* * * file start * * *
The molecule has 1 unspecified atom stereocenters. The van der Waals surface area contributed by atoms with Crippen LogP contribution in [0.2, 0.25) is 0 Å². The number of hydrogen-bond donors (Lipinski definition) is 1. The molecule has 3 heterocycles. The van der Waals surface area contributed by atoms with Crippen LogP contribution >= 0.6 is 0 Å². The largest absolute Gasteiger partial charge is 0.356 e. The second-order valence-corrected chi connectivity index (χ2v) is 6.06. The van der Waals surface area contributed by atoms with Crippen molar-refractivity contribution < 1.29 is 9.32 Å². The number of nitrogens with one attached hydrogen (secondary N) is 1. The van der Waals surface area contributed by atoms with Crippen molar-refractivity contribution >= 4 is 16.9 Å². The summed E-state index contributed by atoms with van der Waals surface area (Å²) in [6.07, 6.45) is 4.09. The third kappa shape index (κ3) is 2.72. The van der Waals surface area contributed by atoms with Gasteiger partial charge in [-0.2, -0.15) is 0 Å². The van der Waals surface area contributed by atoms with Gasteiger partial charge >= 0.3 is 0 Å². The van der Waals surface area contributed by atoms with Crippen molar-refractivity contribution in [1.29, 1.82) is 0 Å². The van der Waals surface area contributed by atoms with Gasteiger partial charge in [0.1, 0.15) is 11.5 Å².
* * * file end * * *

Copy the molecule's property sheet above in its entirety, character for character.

The molecule has 1 unspecified atom stereocenters. The van der Waals surface area contributed by atoms with Crippen LogP contribution in [0.2, 0.25) is 0 Å². The number of hydrogen-bond donors (Lipinski definition) is 1. The molecule has 3 heterocycles. The van der Waals surface area contributed by atoms with Crippen LogP contribution >= 0.6 is 0 Å². The largest absolute Gasteiger partial charge is 0.356 e. The second-order valence-corrected chi connectivity index (χ2v) is 6.06. The van der Waals surface area contributed by atoms with Crippen molar-refractivity contribution < 1.29 is 9.32 Å². The number of nitrogens with one attached hydrogen (secondary N) is 1. The van der Waals surface area contributed by atoms with Crippen molar-refractivity contribution >= 4 is 16.9 Å². The summed E-state index contributed by atoms with van der Waals surface area (Å²) in [6.07, 6.45) is 4.09. The third kappa shape index (κ3) is 2.72. The van der Waals surface area contributed by atoms with Gasteiger partial charge in [-0.2, -0.15) is 0 Å². The van der Waals surface area contributed by atoms with Gasteiger partial charge >= 0.3 is 0 Å². The van der Waals surface area contributed by atoms with Crippen molar-refractivity contribution in [1.29, 1.82) is 0 Å². The van der Waals surface area contributed by atoms with Gasteiger partial charge in [0.1, 0.15) is 11.5 Å².